Julie went to medical school for a couple of years before she decided that psychology might be a better fit. Then she dropped out of college and became a photographer, spending all her student loans on cameras and lenses. This is what your 20s are for, right? Trying on potential professions and partners, the messy process of finding where you fit in the world. But what happens when your 20s start sliding into your 30s and you still haven’t figured it out yet? There’s that nagging sense that everybody else sorted all this stuff a long time ago, while you’re still stuck at a job that was supposed to only be temporary and it’s nobody’s idea of a career. Looking around at all the happy housewives and successful young professionals, it’s easy to feel like the worst person in the world.
Writer-director Joachim Trier loves making movies about people like Julie. His wise and enormously empathetic pictures often capture characters in a frenetic sort of stasis, unsure of what they really want but frantically finding plenty that they do not. “The Worst Person in the World” is the third part of an unofficial trilogy that began with the filmmaker's first feature, 2006’s “Reprise,” about two writers fresh out of college and determined to dodge the domestic abyss of “dinners and television series” in which they’re watching their peers disappear. His next film, 2012’s heartbreaking “Oslo, August 31st” starred Trier’s pal Anders Danielsen Lie (who also played one of the writers in “Reprise”) as a drug addict on a day pass from a rehab facility, returning to his hometown to discover a world that has long since passed him by.
Which brings us to Julie. Played in a luminous, star-making turn by Renate Reinsve, she’s a richly realized wonder of energy and ambivalence. Split into 12 chapters plus a prologue and epilogue, “The Worst Person in the World” follows Julie for a few years and a couple of long-term romances, the first with Aksel, a bad-boy-intellectual, underground comic book artist settling into his early 40s. (He’s played by Danielsen Lie, Trier’s good luck charm.) The movie is savvy and sometimes scathing with regard to shifting power balances in relationships, and there’s more than a hint of “Annie Hall” in how Aksel at once both broadens Julie’s horizons while at the same time keeping her fenced in. (When they move in together, the director drops a music cue that feels like a direct tip of the hat to Woody Allen.)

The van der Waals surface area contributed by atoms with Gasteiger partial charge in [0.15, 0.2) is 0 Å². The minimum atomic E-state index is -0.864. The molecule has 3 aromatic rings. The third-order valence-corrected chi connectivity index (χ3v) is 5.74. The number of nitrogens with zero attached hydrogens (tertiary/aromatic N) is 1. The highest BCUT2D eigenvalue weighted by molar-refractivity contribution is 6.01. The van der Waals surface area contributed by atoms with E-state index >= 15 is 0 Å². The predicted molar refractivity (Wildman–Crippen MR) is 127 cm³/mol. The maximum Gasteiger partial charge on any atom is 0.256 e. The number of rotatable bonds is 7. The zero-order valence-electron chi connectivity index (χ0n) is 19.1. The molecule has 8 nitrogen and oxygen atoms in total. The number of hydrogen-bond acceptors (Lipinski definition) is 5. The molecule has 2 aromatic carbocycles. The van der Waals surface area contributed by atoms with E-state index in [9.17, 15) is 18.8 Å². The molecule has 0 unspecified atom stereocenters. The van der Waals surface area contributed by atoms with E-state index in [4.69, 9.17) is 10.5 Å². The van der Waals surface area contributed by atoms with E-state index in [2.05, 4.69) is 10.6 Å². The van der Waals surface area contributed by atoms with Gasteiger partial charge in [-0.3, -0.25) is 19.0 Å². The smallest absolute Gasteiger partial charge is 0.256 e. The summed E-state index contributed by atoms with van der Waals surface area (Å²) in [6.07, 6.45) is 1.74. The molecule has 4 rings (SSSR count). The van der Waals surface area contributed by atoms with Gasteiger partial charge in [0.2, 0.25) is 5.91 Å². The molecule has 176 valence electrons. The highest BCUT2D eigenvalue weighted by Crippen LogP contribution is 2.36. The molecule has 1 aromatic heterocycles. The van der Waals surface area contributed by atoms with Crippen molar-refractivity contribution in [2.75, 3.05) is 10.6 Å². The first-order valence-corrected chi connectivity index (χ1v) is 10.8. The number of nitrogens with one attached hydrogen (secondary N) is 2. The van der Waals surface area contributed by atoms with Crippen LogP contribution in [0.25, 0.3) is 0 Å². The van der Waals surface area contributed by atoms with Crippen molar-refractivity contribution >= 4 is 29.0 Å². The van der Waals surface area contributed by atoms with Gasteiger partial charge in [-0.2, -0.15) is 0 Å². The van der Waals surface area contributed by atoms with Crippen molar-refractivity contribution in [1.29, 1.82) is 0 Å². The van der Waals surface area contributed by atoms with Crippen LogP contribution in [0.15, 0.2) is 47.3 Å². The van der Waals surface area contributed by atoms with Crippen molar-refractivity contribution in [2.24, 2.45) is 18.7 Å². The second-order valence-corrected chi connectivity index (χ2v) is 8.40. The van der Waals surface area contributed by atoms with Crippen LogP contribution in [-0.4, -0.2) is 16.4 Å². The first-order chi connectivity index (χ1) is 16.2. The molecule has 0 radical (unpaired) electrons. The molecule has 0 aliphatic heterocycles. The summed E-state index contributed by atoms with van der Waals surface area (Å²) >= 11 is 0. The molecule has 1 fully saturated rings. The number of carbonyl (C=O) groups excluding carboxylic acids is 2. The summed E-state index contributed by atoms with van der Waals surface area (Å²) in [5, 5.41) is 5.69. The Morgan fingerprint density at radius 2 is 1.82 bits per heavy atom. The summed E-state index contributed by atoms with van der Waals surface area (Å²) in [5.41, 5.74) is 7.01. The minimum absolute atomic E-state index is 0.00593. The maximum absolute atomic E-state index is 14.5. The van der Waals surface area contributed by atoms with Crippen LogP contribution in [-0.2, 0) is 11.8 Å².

Aksel’s kind of a dinosaur anyway, watching his once wildly popular comic series about a foul-mouthed, sexist cat wash up on the rocks of the current cultural climate. There’s something incredibly poignant about the character, with Trier (who’s 47, the same age as this critic) and regular co-screenwriter Eskil Vogt working through some rather intensely relatable issues for aging Gen Xers. They give him a late-movie monologue about coming of age in an era of things — when you surrounded yourself with books and records and physical media that informed who you were and what you believed in — that has sent pretty much every dude I know home to weep over his music and movie collection. But Aksel knows he’s the wrong guy for Julie, telling her from their first meeting that he’s too set in his ways for someone still struggling to become who she is.
She has a much easier time of things with the more age-appropriate Eivind (Herbert Nordrum), a friendly barista and a bit of a galoot. He’s the endearingly inarticulate opposite of Aksel’s hyperverbal intensity, perfectly content to pour coffee for the rest of his life. It doesn’t take Julie long to start wondering if maybe this shouldn’t be so easy? As the film goes on we watch her learning to stop letting herself be defined by the men in her life. Reinsve, who won Best Actress at last year’s Cannes Film Festival for her performance, does a remarkable job of maturing on camera — even more amazing when you remember that movies aren’t shot in sequence — almost imperceptibly growing more determined to follow her own path, whatever that may be.
Trier and Vogt have always written heavily literary screenplays, their verbal density countered by the former’s light, freewheeling touch behind the camera. The film’s chapter structure allows all sorts of opportunities for digressions and tangents, skipping across years and relationships with a wry, third-person narrator sometimes filling us in on what we’ve missed. Trier is heavily indebted to the French New Wave (his first film opened with Georges Delerue’s theme from Godard’s “Contempt”) and finds all sorts of playful visual ways to punctuate the dialogue-heavy script. The most beguiling moment of “The Worst Person in the World” arrives after Julie and Eivind first meet, when the whole of Oslo seems to freeze in its tracks as she races through the stilled streets, giddy with the first flush of infatuation. But eventually, the world has to start moving again. It always does. That’s what the movie’s about.